|April 19, 2012|
Previously published on April 18, 2012
The NLRB requirement that virtually all private sector employers post an 11 x 17 notice advising their employees of their rights under the National Labor Relations Act, originally proposed in December of 2010 and scheduled to go into effect in November of 2011, then postponed twice, most recently until April 30 of this year, is up in the air again.
In March, the federal District Court for the District of Columbia rejected an attempt by the National Association of Manufacturers and other groups to shoot down the requirement entirely, but ruled that two of its elements were beyond the authority of the NLRB. One was the statement that failure to post the notice would constitute an unfair labor practice, and the other was a provision tolling the statute of limitations on any violation of the Act by an employer that had not complied with the posting requirement.
Last week a federal District Court in Georgia ruled that the Board's rulemaking exercise was beyond its authority. Without discrediting the NLRB's view that employees need additional information about their rights under the Act, the judge found that the Act does not provide the necessary support for the Board's decision to require a posting in almost every workplace. It seems virtually certain that the NLRB will appeal that ruling to a higher court.
Just yesterday, in response to an appeal by the Manufacturer's Association of the lower court ruling in March, the Court of Appeals for the District of Columbia issued an injunction blocking the NLRB's entire rule, not just the elements the lower court found objectionable, pending a full-fledged review with an expedited schedule that should result in a decision sometime this summer. While the NLRB could have taken the position that its rule is still valid everywhere but in the District of Columbia and South Carolina, late yesterday it decided to postpone the effective date yet again pending a definitive judicial resolution.
The posting requirement has had a controversial history. It was first adopted when the NLRB was down to only three members instead of its statutory five-member complement. The one Republican appointee was vehemently opposed, and there were even rumors that he might resign in order to leave a two-member Board that would be legally powerless to act. Shortly after it was adopted, the rule was challenged by several groups, including the U.S. Chamber of Commerce, the plaintiff in the South Carolina case. Many see it as an attempt by the NLRB to bolster unionism in the private sector, which is down from a high of 35% of the workforce more than fifty years ago to less than 10% now. This view would be consistent with a recent trend toward pursuing charges against non-union employers whose workers have allegedly engaged in "concerted protected activity," such as sharing work-related gripes with their co-workers on Facebook.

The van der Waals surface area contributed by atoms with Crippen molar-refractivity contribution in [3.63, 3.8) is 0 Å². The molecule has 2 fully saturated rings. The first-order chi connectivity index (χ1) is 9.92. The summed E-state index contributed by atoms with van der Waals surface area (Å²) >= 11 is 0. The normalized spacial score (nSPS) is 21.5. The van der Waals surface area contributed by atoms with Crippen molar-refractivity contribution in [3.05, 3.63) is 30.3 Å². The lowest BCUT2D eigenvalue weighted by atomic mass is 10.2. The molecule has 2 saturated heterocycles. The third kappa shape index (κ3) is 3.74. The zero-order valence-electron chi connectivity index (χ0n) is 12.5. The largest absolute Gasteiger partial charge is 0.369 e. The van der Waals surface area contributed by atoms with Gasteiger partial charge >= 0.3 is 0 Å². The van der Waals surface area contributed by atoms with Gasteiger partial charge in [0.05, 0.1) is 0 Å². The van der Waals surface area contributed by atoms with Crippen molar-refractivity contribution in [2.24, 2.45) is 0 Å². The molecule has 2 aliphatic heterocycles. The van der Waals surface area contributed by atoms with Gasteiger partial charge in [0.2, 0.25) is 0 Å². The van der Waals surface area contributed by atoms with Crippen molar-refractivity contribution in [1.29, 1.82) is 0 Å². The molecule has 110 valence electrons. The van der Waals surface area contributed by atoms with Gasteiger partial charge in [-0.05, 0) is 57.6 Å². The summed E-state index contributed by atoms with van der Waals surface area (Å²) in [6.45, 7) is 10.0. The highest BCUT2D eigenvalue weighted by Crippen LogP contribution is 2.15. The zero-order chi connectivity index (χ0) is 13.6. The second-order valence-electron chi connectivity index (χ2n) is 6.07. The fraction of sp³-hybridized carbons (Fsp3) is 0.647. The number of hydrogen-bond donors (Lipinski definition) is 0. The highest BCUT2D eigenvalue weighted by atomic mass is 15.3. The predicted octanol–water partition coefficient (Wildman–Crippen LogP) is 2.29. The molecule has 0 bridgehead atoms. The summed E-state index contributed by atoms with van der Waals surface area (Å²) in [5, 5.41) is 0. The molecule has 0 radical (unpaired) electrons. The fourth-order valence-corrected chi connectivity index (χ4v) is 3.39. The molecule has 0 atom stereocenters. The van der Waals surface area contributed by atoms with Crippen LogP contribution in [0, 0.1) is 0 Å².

If the posting or some version of it is ultimately required, the NLRB has done its best to make compliance easy. The poster itself can be downloaded and printed in several languages at www.nlrb.gov/poster; there's a Q&A list at www.nlrb.gov/faq/poster; and questions can be addressed to firstname.lastname@example.org. Any member of our firm's Employer Defense and Labor Relations practice group can also help you, and can offer advice if you are considering posting a statement about your company's position on unionism along with the NLRB document.